Photographer's Note

The 120 foot (37 meter) long Whites Covered Bridge is a bit up stream, on the Flat River, from the Fallasburg Covered Bridge. It was built in 1867 by Jared Brezee who also built the Fallasburg Bridge. The name comes from the White family which was a prominent family among the early settlers in the area. The area had been a crossing point long before the first bridge was built here in 1840.

This bridge, like the other, used the Brown Truss design. The Brown Truss design uses an "X" pattern of construction but unlike other bridges the Brown design uses lighter and less wood. The parts are secured by wooden pegs and square iron nails. A difference from the Fallasburg Bridge is that the cost here was $1700 opposed to the $1500.

This is one of three covered bridges still remaining in Michigan that are open to traffic. The
Fallasburg Bridge down stream is another one. I'm not exactly sure which covered bridge is the third one.

Covered bridges were a common sight throughout the United States in the 19th century. As the new nation expanded rapidly westward lines of communication needed to be rapidly and economically built. Because forests covered much of the eastern part of the continent wood was the material of choice. It was cheap, located everywhere and easy to work with. But wooden bridges suffered from rot and weathering. So to keep the structures of bridges protected they were covered with roofs and siding. And so covered bridges came about.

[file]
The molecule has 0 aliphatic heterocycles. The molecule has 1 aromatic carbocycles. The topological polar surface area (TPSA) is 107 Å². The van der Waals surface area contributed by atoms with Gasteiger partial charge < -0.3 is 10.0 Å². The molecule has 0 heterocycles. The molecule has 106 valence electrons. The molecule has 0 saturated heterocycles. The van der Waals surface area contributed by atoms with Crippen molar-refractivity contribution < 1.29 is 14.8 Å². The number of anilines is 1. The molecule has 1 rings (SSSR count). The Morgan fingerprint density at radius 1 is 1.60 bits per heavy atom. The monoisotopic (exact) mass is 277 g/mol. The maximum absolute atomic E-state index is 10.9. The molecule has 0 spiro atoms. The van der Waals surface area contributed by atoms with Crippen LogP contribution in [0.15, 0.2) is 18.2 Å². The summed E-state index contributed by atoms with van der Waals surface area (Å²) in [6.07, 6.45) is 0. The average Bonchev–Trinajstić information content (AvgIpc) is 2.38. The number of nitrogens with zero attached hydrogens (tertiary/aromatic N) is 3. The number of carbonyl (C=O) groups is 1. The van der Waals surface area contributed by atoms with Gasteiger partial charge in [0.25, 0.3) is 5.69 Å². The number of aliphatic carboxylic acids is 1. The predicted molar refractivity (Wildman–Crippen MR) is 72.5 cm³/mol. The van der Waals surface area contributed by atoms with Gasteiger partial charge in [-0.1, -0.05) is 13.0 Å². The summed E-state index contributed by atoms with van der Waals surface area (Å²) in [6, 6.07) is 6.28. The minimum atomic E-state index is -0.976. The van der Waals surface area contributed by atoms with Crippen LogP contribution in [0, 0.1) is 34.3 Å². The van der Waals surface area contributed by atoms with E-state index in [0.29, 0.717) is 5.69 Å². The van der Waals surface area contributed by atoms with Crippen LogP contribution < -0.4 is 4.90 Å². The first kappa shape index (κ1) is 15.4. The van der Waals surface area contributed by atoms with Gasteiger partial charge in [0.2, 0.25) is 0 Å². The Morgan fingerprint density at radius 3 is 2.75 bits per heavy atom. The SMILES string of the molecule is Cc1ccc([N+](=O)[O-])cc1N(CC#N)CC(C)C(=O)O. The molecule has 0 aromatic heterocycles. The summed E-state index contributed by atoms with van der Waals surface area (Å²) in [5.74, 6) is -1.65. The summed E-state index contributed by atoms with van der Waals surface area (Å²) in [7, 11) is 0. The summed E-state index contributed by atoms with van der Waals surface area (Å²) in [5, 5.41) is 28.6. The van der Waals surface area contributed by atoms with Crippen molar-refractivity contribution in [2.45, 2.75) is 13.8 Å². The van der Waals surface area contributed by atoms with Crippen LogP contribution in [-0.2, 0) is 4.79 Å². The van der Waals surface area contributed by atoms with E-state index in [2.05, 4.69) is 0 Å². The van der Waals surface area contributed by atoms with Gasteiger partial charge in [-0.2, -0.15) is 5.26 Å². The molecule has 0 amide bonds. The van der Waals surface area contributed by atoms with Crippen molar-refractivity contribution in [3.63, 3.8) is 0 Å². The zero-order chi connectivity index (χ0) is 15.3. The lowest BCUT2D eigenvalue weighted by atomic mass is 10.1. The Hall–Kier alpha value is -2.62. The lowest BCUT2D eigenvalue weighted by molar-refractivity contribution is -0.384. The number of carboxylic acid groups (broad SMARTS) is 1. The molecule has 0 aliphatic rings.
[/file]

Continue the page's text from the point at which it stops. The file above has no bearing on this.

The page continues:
I was about to name my previous photo "The Bridges of Kent County" based on the book/film "The Bridges of Madison County". And since so many made that connection despite my other title I decided to go ahead and give this one that name. And it shows the widespread use of covered bridges. From Kent County, Michigan, to Madison County, Iowa, some 600 miles (1000 km) away.

And another thing was that this bridge has had a stop sign and weight limit sign placed in an undesirable spot at the entrance. In the
workshop I have a second view that minimizes the signs but does not offer the perspective or backdrop that I like in this one.

Photo Information
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Additional Photos by Paul Mastrogiacomo (pamastro) Gold Star Critiquer/Gold Star Workshop Editor/Gold Note Writer [C: 2680 W: 165 N: 2694] (7290)
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